JV’s Parkinson’s Log #2

Parkinson’s Log Entry #2

If PD is nothing else, it’s progressive… always changing, evolving…generally toward the negative, but as if to surprise us, sometimes toward the positive.

Thus, JV is forced to adapt to changes in her condition. Much of her adaptation is subconscious. As 3rd person in scene I can detect her changes. Sometimes she tells me about them.

In short, she is an actor in her own play about PD, if you get my drift. PD is both producer and director. Question for JV, how much improv can or should she do?

1/2/2016 JV points out she is tired and stays in house all day. Not like her.

tennis outfits1/4/2016 3 days later, coming off tennis court, “I had one of my best days in months on court. My side won consistently. Back finally gave out at end.”

JV was psyched, “Let’s go to garden center, buy flowers, bromeliads.” 1st time in at least 2 years.

Get home, and JV insists on cooking supper (I usually make lunches and suppers). An excellent pasta dish. Reminds me what a good cook JV is, when she has strength and appetite.

When JV feels good she rocks. Was afraid she was way overdoing it. A crash later?

1/21/2016 Appointment with Dr Wey her neurologist. He looked closely at JV as he walked in room. He knew. He smiled. “I can tell you’re doing well”

His usual exam. He holds her hands, moves them up and down to check flexibility. “Stamp your feet. Wiggle your hands. Bring fingers together (demonstrates) tap, tap, tap. Let’s see you walk.” JV leads him out of room. On return, “You’re doing well.”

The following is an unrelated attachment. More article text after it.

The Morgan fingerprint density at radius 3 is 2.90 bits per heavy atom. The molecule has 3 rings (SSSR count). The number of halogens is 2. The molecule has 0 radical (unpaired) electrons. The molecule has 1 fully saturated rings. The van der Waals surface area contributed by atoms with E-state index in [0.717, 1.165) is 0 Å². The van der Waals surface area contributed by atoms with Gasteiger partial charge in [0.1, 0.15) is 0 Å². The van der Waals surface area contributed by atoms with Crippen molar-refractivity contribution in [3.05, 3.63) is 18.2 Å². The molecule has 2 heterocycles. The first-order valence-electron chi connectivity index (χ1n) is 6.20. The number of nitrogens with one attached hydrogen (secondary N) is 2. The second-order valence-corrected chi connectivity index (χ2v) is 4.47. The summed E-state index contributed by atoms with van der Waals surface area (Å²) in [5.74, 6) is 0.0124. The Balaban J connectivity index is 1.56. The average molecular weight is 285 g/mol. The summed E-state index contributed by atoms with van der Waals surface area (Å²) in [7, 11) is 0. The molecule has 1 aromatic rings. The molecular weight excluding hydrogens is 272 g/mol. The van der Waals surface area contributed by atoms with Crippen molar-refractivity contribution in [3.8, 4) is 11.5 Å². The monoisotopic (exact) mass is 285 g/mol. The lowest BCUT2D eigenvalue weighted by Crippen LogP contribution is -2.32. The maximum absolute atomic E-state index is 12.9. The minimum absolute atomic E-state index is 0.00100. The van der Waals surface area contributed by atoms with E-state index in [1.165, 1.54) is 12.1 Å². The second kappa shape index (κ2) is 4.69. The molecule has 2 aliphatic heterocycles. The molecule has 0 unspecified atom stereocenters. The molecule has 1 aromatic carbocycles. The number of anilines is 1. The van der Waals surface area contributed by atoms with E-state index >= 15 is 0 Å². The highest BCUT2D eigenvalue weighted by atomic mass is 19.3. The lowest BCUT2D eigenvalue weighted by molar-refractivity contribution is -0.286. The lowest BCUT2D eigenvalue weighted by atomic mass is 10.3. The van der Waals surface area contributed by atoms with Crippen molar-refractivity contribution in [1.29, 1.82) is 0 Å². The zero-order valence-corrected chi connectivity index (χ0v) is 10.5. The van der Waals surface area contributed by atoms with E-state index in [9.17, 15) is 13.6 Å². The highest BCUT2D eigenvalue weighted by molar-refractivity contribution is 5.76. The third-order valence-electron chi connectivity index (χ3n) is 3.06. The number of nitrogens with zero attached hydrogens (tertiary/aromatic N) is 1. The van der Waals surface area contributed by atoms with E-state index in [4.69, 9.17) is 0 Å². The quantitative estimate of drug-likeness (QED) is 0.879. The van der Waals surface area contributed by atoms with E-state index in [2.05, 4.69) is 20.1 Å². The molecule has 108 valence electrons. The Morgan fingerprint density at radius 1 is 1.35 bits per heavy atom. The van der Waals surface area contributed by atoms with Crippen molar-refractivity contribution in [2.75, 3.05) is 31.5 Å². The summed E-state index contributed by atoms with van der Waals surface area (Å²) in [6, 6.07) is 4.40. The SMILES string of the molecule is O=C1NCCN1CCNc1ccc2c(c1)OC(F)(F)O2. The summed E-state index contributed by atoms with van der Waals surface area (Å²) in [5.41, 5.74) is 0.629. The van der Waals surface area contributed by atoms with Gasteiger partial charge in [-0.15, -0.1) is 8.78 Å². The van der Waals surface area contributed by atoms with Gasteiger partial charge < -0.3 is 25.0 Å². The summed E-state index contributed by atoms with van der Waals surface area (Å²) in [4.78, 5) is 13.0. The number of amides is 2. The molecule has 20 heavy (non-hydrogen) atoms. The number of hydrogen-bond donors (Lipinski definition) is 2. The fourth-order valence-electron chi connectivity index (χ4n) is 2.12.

In these sessions I’m one with questions. JV more laid back.

I press him on PD meds. “If she is doing so well can she stop her levadopa?”

Dr…”She can reduce, but not stop. How about pill splitting?”

PV…what about deep brain stimulation (DBS)?

Dr…”JV is qualified, because she responded well to Levadopa, that’s how I knew she had PD in the 1st place. Good chance DBS would work. But she hardly has any shakes or tremors, she’s not overly stiff. At this stage of game would say DBS would be “overkill.” Not worth risk, she’s doing well on her meds, would suggest she keeps up, maybe with reduced dosage. Try reducing, see how she feels.”

PV…”Embryonic stem cell.”

Dr…”I want to see more research. Much of what we know now, from rat and dog studies, we need more human trials. We don’t really know “if,” “how long” or “what complications.”

As we leave Dr Wey escorts us to check out desk, and has RN print out a note verifying JV as PD, and that she can only stand for a short while (In prep for another European cruise in Nov.)

We walk out feeling good, even giddy.